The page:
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What your brain looks like on prescription pills

Most of us think prescription drugs are safer than illicit drugs, but that's only true when they are taken exactly as prescribed, and for the right purpose. NBC's Dr. Nancy Snyderman explains the effect prescription meds like sleeping pills and painkillers have on the brain.

The famous TV commercial that showed an egg frying and warned Americans “this is your brain on drugs” was meant to focus on illicit substances, but its message is equally applicable to many popular prescription medications.

That’s because these medications, just like drugs of abuse, hijack the brain circuits designed to make us feel pleasure when we’re doing the things that keep us alive or keep the species going. So, when we eat something tasty or have sex, the reward centers of the brain are stimulated and we feel good, which makes us want to go back and do it all over again.

Similarly, pain relievers tap into the reward center – one of the oldest regions of the brain, often called the primitive brain – to make us feel better. And that may help explain how it is that pain killers take more lives than heroin and cocaine combined.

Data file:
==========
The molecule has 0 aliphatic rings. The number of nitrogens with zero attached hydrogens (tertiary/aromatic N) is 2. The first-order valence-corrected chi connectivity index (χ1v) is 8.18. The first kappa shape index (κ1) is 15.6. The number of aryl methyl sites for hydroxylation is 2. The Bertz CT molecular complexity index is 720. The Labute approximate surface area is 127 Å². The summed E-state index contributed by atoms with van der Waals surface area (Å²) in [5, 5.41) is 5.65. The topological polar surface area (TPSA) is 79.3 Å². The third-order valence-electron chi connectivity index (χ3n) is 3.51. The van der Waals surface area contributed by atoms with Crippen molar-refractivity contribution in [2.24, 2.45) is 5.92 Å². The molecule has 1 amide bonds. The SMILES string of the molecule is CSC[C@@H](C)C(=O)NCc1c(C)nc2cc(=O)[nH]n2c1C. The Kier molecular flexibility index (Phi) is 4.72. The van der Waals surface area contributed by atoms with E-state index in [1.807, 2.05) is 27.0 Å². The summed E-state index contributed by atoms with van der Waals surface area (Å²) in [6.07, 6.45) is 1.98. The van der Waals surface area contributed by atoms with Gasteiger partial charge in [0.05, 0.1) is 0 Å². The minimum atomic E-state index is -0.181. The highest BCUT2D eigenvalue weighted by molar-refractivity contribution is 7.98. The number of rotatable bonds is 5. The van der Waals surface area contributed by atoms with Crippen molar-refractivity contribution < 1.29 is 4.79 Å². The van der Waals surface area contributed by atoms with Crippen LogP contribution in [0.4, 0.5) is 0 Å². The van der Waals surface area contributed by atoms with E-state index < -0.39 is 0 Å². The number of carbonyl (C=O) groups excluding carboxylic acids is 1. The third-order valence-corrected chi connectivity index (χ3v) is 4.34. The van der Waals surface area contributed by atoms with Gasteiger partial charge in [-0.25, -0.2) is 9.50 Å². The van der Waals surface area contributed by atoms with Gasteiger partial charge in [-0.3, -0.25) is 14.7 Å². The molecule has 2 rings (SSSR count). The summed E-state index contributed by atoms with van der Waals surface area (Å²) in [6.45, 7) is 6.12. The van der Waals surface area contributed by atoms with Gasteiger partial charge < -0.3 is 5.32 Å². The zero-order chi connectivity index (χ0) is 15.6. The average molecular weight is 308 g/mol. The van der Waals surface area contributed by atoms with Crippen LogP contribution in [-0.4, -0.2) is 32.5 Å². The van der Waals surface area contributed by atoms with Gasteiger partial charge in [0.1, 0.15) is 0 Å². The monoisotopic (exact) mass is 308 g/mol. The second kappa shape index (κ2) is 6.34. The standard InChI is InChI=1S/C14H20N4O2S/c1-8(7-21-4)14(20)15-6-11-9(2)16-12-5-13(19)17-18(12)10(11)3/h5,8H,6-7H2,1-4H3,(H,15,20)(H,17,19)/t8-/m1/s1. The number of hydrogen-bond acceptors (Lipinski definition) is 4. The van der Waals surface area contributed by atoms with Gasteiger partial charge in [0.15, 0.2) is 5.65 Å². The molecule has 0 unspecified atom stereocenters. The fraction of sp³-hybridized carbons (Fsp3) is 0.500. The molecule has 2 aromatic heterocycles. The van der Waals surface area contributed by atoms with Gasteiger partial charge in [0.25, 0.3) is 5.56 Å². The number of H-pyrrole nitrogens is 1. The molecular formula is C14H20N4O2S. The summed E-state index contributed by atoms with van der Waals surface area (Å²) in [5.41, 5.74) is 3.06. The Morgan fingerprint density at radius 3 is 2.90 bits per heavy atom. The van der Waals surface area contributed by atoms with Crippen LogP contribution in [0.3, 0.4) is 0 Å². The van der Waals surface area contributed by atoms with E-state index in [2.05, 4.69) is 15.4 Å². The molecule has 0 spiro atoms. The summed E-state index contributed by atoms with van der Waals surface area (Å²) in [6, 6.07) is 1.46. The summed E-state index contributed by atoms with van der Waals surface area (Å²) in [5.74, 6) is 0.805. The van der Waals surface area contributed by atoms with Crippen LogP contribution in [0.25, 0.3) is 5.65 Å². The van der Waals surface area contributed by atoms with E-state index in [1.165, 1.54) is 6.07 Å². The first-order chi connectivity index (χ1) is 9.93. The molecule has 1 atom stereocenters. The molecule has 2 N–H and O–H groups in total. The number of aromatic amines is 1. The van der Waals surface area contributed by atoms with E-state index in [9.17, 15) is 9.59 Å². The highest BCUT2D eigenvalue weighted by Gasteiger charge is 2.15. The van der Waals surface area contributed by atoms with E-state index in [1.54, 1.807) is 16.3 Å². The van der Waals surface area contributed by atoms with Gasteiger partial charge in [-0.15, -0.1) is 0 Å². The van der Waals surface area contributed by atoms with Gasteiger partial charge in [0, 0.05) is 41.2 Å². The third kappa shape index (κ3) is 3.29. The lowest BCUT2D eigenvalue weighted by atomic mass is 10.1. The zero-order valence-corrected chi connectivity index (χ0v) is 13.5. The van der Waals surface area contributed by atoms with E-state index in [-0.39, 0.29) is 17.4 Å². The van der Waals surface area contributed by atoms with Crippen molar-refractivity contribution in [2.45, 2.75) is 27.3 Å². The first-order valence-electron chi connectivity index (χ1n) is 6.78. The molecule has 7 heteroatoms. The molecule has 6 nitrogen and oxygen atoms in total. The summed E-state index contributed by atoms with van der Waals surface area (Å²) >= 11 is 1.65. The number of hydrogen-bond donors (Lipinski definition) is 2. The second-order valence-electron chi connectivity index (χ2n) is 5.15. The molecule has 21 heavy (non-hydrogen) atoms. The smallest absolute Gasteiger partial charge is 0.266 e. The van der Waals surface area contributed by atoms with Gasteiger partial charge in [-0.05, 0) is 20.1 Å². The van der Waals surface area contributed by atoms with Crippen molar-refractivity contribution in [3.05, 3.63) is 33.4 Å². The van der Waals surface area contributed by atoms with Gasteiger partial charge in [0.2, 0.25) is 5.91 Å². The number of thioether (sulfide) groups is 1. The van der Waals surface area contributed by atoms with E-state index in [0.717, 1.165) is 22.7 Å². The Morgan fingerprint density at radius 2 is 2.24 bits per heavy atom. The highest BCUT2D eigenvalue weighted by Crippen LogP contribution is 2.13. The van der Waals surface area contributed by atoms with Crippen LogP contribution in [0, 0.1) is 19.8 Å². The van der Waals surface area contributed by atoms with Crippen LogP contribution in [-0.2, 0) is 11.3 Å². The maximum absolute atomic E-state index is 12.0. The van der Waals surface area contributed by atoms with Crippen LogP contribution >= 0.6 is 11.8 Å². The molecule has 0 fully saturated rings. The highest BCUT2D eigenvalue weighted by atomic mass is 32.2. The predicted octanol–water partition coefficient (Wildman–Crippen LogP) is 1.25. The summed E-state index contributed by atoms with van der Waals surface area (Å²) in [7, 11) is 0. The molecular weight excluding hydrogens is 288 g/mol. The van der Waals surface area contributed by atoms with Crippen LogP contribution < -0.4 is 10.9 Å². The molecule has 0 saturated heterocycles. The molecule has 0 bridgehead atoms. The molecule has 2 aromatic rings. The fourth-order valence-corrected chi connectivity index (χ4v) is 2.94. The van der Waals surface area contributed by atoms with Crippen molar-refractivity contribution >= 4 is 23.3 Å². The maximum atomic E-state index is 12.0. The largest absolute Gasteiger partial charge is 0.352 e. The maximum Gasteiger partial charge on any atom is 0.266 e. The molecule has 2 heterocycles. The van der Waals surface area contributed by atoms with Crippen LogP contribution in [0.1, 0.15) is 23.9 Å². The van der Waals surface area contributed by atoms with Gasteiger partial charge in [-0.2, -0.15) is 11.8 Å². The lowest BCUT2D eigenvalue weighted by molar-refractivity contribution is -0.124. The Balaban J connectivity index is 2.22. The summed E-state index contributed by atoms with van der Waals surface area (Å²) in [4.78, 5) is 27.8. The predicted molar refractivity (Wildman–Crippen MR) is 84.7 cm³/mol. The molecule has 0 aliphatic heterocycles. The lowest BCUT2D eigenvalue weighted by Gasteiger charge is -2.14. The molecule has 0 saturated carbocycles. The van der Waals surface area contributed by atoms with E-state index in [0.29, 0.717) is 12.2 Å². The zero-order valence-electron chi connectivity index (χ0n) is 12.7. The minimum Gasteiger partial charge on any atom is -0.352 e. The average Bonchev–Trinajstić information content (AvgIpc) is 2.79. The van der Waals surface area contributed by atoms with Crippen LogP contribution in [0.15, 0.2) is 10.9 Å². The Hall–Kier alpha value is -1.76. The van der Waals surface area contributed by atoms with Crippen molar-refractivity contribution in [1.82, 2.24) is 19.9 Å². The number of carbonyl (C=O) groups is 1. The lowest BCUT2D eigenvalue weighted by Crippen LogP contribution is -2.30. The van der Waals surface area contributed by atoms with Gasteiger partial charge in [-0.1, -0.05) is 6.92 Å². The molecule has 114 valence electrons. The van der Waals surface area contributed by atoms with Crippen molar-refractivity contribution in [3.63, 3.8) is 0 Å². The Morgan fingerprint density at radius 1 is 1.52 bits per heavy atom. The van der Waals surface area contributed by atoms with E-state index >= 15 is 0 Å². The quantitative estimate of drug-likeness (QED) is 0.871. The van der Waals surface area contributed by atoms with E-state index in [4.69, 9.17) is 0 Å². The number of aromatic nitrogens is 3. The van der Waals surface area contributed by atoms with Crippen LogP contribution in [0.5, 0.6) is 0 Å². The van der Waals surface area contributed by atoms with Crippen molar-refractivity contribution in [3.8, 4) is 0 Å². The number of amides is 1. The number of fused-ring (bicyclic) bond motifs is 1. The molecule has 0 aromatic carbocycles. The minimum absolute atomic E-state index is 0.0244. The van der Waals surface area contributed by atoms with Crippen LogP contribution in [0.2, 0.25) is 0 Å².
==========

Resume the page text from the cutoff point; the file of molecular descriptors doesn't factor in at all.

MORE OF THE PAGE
Much of the time these drugs do their job well. If we have back problems, they quiet the pain. But things can go wrong when the reward center is hit too hard or too often, NBC’s chief medical editor Dr. Nancy Snyderman explained.

You take it for back pain “and then the medication goes right to these two reward centers,” Snyderman told TODAY’S Natalie Morales.  “But those are the same reward centers that light up when you’re on cocaine or cigarettes, or your having sex or gambling.”

And if these reward centers are stimulated too much, Snyderman said, they become “fatigued.”

“And if you fatigue your brain, it’s going to take more and more and more to take care of that [back pain]. And that’s when you become an addict.”

A look at how sleep aids work in the brain can also help explain why people get in trouble with these medications.

Some of the most popular sleeping pills, benzodiazepines, work by quieting almost every region of the brain. Untouched is the primitive area, which controls organs that must run even when you’re asleep, such as the heart and the lungs.

One of the problems people get into with sleeping pills is that there can be a sort of hangover in the morning, because the drugs haven’t worn off even though a person has come to consciousness.

“You wake up in the morning and expect to be [alert] and the fact may be that your brain is still asleep,” Snyderman said.

What people have to remember is that the sleeping pills affect brain regions that control your body. You can get into trouble because these drugs can lead to “dizziness and instability,” Snyderman said.  “You get in a car and you can’t drive straight and you have an accident.” 


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